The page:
4、  `And mind you!' said Mr. Cruncher. `No games tomorrow! If I, as a honest tradesman, succeed in providing a jinte of meat or two, none of your not touching of it, and sticking to bread. If I, as a honest tradesman, am able to provide a little beer, none of your declaring on water. When you go to Rome, do as Rome does. Rome will be a ugly customer to you, if you don't. `I'm your Rome, you know.'
5、  But, his long-cherished desire to know more about these matters, not only stopped him in his running away, but lured him back again. They were still fishing perseveringly, when he peeped in at the gate for the second time; but, now they seemed to have got a bite. There was a screwing and complaining sound down below, and their bent figures were strained, as if by a weight. By slow degrees the weight broke away the earth upon it, and came to the surface. Young Jerry very well knew what it would be; but, when he saw it, and saw his honoured parent about to wrench it open, he was so frightened, being new to the sight, that he made off again, and never stopped until he had run a mile or more.

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网友评论(qnK1xrAT65728))

  • 邹家骅 08-03

      `You have been a long time coming,' said the Marquis, with a smile.

  • 朱晓前 08-03

      `And once again listen, Jacques!' said the kneeling Number Three: his fingers ever wandering over and over those fine nerves, with a strikingly greedy air, as if he hungered for some thing--that was neither food nor drink; `the guard, horse and foot, surrounded the petitioner, and struck him blows. You hear?'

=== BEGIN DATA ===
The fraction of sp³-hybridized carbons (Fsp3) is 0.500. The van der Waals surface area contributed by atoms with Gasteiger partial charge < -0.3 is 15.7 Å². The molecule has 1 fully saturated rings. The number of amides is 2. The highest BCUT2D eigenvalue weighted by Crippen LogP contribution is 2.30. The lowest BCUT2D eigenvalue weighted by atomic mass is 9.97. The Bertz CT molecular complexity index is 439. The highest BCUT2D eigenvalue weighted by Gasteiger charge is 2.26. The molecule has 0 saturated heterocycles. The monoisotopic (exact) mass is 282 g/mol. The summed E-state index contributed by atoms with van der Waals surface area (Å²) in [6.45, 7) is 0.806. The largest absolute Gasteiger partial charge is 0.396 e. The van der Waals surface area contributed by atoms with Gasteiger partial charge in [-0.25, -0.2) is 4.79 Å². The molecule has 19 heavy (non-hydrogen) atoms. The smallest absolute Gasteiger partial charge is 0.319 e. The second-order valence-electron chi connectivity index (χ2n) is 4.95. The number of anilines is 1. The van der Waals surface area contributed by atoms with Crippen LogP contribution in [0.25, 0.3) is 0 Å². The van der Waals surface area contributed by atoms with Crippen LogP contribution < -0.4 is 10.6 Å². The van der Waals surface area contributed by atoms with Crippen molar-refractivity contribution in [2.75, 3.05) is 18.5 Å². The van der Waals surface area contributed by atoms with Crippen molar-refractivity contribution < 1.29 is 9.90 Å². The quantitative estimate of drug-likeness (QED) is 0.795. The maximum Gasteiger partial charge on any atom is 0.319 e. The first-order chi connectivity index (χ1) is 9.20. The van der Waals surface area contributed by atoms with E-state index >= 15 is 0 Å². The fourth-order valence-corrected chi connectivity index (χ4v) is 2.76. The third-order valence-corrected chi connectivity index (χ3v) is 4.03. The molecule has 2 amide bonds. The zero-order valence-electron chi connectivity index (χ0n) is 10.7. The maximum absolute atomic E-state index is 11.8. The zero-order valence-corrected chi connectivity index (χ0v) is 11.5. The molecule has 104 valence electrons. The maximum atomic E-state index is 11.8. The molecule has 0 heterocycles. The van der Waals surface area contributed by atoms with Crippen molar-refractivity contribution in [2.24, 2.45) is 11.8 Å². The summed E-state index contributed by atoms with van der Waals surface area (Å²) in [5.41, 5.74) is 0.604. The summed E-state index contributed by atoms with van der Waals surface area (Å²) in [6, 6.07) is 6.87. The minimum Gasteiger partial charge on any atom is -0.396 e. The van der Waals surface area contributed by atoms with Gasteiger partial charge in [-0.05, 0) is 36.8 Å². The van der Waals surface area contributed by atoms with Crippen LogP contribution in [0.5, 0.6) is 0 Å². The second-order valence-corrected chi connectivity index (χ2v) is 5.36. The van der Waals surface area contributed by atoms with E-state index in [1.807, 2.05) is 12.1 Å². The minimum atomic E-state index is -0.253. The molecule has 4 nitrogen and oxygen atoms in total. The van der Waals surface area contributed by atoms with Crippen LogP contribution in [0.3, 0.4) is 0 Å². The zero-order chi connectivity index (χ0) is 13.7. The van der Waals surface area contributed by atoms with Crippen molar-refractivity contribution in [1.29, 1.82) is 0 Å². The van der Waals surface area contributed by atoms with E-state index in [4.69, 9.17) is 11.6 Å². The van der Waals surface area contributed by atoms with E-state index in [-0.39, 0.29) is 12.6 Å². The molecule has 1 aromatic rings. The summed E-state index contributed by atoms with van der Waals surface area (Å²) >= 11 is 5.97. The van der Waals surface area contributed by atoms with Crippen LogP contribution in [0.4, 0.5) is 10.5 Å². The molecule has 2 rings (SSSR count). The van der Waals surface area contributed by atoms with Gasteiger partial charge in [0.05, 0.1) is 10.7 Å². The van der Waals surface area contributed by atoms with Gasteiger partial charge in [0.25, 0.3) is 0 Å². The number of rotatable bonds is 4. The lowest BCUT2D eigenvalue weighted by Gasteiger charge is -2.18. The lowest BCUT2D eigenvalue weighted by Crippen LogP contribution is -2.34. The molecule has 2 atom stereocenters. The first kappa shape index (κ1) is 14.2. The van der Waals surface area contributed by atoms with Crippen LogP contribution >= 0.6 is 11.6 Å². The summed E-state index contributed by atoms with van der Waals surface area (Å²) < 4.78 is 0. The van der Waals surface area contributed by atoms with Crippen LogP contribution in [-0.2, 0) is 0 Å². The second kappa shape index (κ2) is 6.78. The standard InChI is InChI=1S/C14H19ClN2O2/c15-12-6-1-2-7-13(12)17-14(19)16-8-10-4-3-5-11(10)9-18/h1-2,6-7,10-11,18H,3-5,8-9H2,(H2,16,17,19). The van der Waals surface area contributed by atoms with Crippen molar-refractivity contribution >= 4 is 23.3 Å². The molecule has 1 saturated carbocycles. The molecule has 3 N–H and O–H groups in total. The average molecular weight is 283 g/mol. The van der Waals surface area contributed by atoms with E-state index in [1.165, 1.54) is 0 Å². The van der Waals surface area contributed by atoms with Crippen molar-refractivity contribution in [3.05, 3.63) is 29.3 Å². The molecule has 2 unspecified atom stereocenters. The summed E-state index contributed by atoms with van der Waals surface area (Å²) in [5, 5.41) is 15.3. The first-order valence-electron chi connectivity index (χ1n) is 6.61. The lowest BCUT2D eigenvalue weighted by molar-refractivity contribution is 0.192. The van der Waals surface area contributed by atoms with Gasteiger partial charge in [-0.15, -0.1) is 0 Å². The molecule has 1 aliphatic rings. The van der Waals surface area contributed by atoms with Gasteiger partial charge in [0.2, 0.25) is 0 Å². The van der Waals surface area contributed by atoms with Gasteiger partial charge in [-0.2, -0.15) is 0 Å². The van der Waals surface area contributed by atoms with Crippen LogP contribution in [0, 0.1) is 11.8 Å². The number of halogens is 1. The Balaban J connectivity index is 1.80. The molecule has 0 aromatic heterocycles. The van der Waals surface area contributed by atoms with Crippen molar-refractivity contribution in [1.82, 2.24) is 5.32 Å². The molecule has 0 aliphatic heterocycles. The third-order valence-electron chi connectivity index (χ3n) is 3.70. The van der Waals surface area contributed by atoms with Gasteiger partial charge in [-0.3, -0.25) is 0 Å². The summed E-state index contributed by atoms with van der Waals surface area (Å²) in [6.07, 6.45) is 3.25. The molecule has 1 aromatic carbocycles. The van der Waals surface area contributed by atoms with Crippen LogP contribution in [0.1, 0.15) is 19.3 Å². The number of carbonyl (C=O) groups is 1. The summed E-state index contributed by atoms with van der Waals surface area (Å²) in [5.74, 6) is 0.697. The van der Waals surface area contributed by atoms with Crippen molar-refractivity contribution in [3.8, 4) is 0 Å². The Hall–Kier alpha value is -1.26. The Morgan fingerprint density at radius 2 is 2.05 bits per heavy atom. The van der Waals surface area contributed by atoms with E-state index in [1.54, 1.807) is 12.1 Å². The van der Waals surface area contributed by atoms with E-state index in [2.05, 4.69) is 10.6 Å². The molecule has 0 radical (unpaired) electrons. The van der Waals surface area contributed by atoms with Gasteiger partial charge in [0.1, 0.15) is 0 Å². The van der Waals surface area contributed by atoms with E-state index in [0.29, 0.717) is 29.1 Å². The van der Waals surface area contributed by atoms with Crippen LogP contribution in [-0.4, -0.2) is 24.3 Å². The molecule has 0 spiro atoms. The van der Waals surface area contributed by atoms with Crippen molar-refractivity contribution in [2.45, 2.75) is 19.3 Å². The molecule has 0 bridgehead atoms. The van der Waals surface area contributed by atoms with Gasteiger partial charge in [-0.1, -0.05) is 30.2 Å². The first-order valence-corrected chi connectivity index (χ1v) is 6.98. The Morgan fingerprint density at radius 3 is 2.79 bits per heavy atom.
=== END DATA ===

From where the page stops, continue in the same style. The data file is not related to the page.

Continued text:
• 周正国 08-03

       `To Soho?' repeated Mr. Stryver, coldly. `Oh, to be sure! What am I thinking of!'

  • 陈楚河 08-03

      `--Here is my husband!' said Madame Defarge.

  • 郑东涛 08-02

    {  `I know that, to be sure,' assented Mr. Lorry, trying to persuade himself that his sweet temper was soured, and that he grumbled, `but I am determined to be peevish after my long day's botheration. Where is Manette?'

  • 梅塞迪斯 08-01

      `Lay hands on this stranger if he seeks to lodge in your village to-night, and be sure that his business is honest, Gabelle.'}

  • 田某 08-01

      Still, the Hundreds of people did not present themselves. Mr. Darnay presented himself while they were sitting under the plane-tree, but he was only One.

  • 钱澄静 08-01

      `Now, my dear Manette,' said Mr. Lorry, at length, in his most considerate and most affectionate way, `I am a mere man of business, and unfit to cope with such intricate and difficult matters. I do not possess the kind of information necessary; I do not possess the kind of intelligence; I want guiding. There is no man in this world on whom I could so rely for right guidance, as on you. Tell me, how does this relapse come about? Is there danger of another? Could a repetition of it be prevented? How should a repetition of it be treated? How does it come about at all? What can I do for my friend? No man ever can have been more desirous in his heart to serve a friend, than I am to serve mine, if I knew how. But I don't know how to originate, in such a case. If your sagacity, knowledge, and experience, could put me on the right track, I might be able to do so much; unenlightened and undirected, I can do so little. Pray discuss it with me; pray enable me to see it a little more clearly, and teach me how to be a little more useful.'

  • 朱哲琴 07-31

       `You didn't mean it,' remarked the matter-of-fact Miss Pross, `and therefore how could you know it? Nonsense!'

  • 程梦 07-29

    {  `You had abandoned all hope of being dug out?'

  • 陶禹舟 07-29

      And her agitated hand waved to them from a chaise window, and she was gone.